CASE STUDY | High-performance Tasmanian aluminium ships in demand worldwide
Richardson Devine Marine Constructions (RDM) is one of Australia’s most recognised aluminium shipbuilders, with a proven record of building a diverse range of craft.
From Zanzibar to Japan, commercial operators worldwide seek out its passenger ferries, luxurious overnight cruise vessels, and offshore workboats. Each one built to its clients exacting requirements including the ever-popular MONA ferry decked out as an “evil billionaire’s lair” to transport gallery visitors between Hobart and its famous Museum of Old and New Art.
Ron Devine and his business partner Toby Richardson started their business in 1989 from a waterfront Hobart warehouse. They now work with a 55-strong team from a purpose-built shipyard within Tasmania’s shipbuilding precinct on the shores of Prince of Wales Bay.
Their 1,500-square-metre construction facility lets RDM build two vessels side-by-side, simultaneously while fitting out a third vessel alongside, on the water. “We can be working on three boats at all stages from keel laying to handover,” Ron commented.
RDM’s full-service wharf facilitates final fit-outs and after-sales service; innovative hydraulically hinged ramp launches and retrieves vessels with ease. Prefabricated modules, frames and components are produced and delivered from RDM’s nearby manufacturing facility where RDM also maintain its stocks of aluminium plate and extrusion.
Ron explained that they choose to build using high-quality Australian aluminium because its lightweight strength contributes to the high performance of their craft. “If a catamaran will carry 600 to 700 people, it needs strength and structural integrity, but also needs to be light enough to reach high speeds.”
Capral has been a long-term partner, supplying RDM since its start-up 30 years ago. Capral supplies custom aluminium extrusions, T-bars, aluminium sheet and specialist flat-bars that are used by RDM. Over those 30 years, Ron notes Capral has continually developed its products and services to make it easier for RDM to build its boats.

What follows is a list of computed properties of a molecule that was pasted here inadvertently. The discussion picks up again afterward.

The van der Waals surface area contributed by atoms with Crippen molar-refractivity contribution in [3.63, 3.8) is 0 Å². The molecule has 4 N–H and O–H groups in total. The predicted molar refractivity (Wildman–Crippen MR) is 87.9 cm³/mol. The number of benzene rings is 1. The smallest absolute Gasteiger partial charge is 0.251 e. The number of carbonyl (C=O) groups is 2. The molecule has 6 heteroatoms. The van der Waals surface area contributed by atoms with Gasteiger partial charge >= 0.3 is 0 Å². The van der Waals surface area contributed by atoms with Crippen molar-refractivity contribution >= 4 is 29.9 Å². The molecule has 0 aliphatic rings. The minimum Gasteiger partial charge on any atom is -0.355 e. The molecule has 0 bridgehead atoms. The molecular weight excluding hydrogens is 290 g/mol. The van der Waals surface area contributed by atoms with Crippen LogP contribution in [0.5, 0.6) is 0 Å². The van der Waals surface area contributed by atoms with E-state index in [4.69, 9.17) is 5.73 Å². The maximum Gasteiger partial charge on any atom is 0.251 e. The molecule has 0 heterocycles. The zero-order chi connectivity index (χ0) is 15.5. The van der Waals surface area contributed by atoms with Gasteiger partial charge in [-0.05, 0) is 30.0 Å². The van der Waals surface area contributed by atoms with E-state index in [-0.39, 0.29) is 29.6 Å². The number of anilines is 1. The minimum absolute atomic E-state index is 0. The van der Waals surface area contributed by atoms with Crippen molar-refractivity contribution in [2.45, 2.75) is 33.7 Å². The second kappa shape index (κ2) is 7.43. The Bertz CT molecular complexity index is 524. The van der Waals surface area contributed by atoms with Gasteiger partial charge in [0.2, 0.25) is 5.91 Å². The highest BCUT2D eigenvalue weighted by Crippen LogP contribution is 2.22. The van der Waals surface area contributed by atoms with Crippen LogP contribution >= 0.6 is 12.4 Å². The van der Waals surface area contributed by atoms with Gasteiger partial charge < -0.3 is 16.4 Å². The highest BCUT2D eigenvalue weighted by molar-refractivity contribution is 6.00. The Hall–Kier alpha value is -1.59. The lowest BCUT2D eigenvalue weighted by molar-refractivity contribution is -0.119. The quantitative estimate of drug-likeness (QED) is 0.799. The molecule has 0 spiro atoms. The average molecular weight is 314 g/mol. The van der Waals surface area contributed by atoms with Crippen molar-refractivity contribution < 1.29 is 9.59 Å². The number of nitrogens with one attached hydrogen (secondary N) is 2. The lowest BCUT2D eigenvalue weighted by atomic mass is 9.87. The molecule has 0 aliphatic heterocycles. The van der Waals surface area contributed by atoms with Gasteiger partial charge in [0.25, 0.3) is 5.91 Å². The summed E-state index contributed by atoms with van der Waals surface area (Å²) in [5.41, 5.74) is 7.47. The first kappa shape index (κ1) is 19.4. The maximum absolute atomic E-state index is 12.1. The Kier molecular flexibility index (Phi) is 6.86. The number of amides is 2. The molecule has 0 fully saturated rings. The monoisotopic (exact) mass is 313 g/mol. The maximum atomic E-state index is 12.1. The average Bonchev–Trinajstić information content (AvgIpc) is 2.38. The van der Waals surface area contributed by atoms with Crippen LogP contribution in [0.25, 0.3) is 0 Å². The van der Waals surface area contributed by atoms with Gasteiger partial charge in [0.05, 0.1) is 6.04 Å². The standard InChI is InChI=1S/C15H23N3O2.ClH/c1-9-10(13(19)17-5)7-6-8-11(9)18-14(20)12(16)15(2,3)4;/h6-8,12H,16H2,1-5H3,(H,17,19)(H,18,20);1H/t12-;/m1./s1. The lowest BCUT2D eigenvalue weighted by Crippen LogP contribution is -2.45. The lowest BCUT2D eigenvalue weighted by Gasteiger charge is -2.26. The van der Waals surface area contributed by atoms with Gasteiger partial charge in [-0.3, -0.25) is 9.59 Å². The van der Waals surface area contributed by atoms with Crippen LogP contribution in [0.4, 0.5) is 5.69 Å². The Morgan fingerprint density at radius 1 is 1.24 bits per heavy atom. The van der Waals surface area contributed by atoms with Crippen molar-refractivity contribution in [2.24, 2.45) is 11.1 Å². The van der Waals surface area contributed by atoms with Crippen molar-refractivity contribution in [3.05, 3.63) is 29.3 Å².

“Capral is so much more than just a supplier. Their team in Tasmania are very hands-on, visiting us regularly, continually reviewing their current supply of materials, also considering how new extrusions could impact positively on our overall productivity and operating efficiencies, making it more cost-effective to build our boats.”
In addition to their carefully chosen commercial partnerships, Ron says the other factors that set RDM apart in the market are their craftsmanship and after-sales service. “Tasmania has always had a strong ship and boat building tradition and industry, attracting, and developing an expert workforce. Our guys are highly skilled in multiple trades – they can all do anything from welding to a plumbing fit-out. Our team take enormous pride in our reputation for producing high-quality Australian-made vessels that service international waters. We are all genuinely proud of what we create.”
RDM is continually advancing the strength and expertise of its team, taking on highly skilled tradespeople and looking out for the next generation of tradespeople joining the industry. Its skills focus contributes to Tasmania’s recognition worldwide as a centre of excellence and innovation in boat and shipbuilding.
The craftsmanship and innovation of the RDM team have earned many repeat orders from clients. Ron effortlessly reels off a list of clients who regularly return with new orders: “We are building our eighth vessel for an African client, have built two for a Japanese client and nine for one Tasmanian operator.”
Current builds include a 53-metre catamaran passenger ferry for African client Azam Marine of Tanzania, to be named Kilimanjaro VIII. The vessel will be longer and broader than the Kilimanjaro VII delivered by RDM in 2019, measuring 53m by 12.5m, with passenger capacity increased from 520 to 620. The new vessel will be delivered in November this year to ferry passengers between the islands of Zanzibar and mainland Tanzania.
RDM built one of its more unusual craft for a Tasmanian operator with very shallow water requirements. Freya, launched in 2018, now provides regular passenger services to Hobart’s famous Museum of Old and New Art (MONA) and private charters. RDM created Freya for speed, fuel efficiency and a quiet, smooth ride, and its equipment includes a night vision camera for safe evening cruises. The fit-out was themed “evil billionaire’s lair”, featuring shag pile, wallaby fur booths and an exotic jungle with tigers and monkeys.
RDM stands out internationally for its shipbuilding craftsmanship, ingenuity, and service, with its vessels in demand worldwide. While a big part of its success comes down to its customer focus, Ron recognises the real value of a supportive supply partner. “While we work very closely with each of our clients to achieve the design and build best suited to their requirements, it helps immensely to have a partner of Capral’s calibre to work with.”
To learn more about Capral, please visit capral.com.au.
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